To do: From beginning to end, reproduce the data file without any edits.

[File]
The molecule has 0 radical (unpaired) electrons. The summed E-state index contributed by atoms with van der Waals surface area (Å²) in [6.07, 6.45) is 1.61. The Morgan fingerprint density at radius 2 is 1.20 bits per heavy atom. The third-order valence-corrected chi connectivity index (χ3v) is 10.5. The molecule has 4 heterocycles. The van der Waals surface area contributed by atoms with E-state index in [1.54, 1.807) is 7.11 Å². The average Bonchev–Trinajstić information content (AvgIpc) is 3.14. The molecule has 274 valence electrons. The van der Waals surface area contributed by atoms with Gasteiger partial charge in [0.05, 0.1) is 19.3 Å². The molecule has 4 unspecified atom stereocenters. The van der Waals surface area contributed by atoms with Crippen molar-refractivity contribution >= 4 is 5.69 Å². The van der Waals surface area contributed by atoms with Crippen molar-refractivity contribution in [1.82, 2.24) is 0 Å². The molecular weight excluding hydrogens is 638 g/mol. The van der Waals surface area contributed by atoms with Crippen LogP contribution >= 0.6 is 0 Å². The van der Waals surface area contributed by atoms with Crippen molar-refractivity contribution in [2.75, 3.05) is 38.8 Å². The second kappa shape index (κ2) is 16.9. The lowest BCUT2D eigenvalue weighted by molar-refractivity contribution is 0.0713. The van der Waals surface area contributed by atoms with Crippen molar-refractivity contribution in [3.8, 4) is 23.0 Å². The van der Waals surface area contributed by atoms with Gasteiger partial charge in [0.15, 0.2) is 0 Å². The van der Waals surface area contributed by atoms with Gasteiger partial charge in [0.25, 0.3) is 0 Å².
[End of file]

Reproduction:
The molecule has 0 radical (unpaired) electrons. The summed E-state index contributed by atoms with van der Waals surface area (Å²) in [6.07, 6.45) is 1.61. The Morgan fingerprint density at radius 2 is 1.20 bits per heavy atom. The third-order valence-corrected chi connectivity index (χ3v) is 10.5. The molecule has 4 heterocycles. The van der Waals surface area contributed by atoms with E-state index in [1.54, 1.807) is 7.11 Å². The average Bonchev–Trinajstić information content (AvgIpc) is 3.14. The molecule has 274 valence electrons. The van der Waals surface area contributed by atoms with Gasteiger partial charge in [0.05, 0.1) is 19.3 Å². The molecule has 4 unspecified atom stereocenters. The van der Waals surface area contributed by atoms with Crippen molar-refractivity contribution >= 4 is 5.69 Å². The van der Waals surface area contributed by atoms with Crippen molar-refractivity contribution in [1.82, 2.24) is 0 Å². The molecular weight excluding hydrogens is 638 g/mol. The van der Waals surface area contributed by atoms with Crippen LogP contribution >= 0.6 is 0 Å². The van der Waals surface area contributed by atoms with Crippen molar-refractivity contribution in [2.75, 3.05) is 38.8 Å². The second kappa shape index (κ2) is 16.9. The lowest BCUT2D eigenvalue weighted by molar-refractivity contribution is 0.0713. The van der Waals surface area contributed by atoms with Crippen molar-refractivity contribution in [3.8, 4) is 23.0 Å². The van der Waals surface area contributed by atoms with Gasteiger partial charge in [0.15, 0.2) is 0 Å². The van der Waals surface area contributed by atoms with Gasteiger partial charge in [0.25, 0.3) is 0 Å².